Chapter 2. 1965–2009: Lessons from Significant Events in Berkshire History

History is philosophy teaching by examples.

Thucydides, an ancient Greek historian

When Warren Buffett took control of Berkshire Hathaway in 1965, it was a small textile manufacturing company in New England. The prospects of the textile industry at the time were rather bleak. Buffett has transformed Berkshire into a large insurance, utility, manufacturing, and retailing conglomerate. In 44 years, the company's book value has grown from $19 to $70,530 per class A share, and the stock price has correspondingly grown from about $8 to $96,600. The following list of significant events in Berkshire history serves two purposes. First, it is important to learn from the examples others have set; and second, it presents a quick look at many of Buffett's principles. In later chapters, we will explore these principles further.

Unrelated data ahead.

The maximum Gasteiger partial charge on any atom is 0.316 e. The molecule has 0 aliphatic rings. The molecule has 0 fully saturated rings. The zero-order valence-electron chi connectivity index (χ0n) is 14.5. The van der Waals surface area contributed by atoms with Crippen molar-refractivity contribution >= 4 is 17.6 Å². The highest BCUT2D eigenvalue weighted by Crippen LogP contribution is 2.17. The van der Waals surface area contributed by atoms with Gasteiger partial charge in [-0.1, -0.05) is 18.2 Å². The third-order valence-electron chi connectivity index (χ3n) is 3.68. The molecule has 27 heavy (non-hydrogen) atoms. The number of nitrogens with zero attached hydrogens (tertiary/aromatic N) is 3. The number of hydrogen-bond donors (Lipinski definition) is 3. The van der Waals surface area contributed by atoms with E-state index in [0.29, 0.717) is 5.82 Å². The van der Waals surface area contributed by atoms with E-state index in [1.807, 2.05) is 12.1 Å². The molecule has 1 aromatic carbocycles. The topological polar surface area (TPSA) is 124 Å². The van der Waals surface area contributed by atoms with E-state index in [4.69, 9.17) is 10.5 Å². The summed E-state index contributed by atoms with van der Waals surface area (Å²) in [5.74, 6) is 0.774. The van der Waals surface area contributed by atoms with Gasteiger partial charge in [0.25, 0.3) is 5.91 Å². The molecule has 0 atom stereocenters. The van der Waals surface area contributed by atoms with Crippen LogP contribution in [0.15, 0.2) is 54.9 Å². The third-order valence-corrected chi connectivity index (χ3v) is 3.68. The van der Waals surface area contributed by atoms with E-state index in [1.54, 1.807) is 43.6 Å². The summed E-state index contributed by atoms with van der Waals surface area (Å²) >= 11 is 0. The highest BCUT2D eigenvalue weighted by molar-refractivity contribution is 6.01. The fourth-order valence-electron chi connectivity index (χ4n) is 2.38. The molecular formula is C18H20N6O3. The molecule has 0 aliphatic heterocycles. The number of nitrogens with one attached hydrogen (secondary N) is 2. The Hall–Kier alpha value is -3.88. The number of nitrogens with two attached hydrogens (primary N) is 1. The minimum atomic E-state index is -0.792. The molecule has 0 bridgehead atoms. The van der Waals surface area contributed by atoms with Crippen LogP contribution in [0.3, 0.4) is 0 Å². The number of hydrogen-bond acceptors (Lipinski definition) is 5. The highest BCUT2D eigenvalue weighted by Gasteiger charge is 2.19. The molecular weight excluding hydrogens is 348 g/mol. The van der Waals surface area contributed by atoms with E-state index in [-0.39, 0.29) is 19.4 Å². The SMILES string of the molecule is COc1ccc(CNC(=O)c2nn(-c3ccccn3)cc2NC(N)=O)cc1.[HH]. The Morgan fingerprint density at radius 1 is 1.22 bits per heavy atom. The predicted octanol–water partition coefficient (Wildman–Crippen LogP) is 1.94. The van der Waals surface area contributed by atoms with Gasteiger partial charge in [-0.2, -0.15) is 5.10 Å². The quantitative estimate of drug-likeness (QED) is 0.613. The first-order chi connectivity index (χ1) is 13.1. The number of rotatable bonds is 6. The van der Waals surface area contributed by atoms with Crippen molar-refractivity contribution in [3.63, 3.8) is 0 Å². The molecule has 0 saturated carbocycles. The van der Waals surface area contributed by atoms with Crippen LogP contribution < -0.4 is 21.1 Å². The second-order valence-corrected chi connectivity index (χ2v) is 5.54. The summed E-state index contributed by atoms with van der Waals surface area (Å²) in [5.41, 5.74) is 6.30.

1965: Not Throwing Good Money after Bad

Event Warren Buffett is listed as a Berkshire director for the first time, although he is not yet the chief executive of the company. Starting to accumulate Berkshire shares in 1962 at $7.60 per share, Buffett acquired a controlling interest in the company by 1965 with an overall average cost of $14.86 per share.

Lesson Revenues at Berkshire have been declining, from $64 million to $49 million, in the prior 16 years. However, the company did not invest much to prop up the declining textile business. The decision not to invest in a declining business is a good ...

Get Buffett Beyond Value: Why Warren Buffett Looks to Growth and Management When Investing now with the O’Reilly learning platform.

O’Reilly members experience live online training, plus books, videos, and digital content from nearly 200 publishers.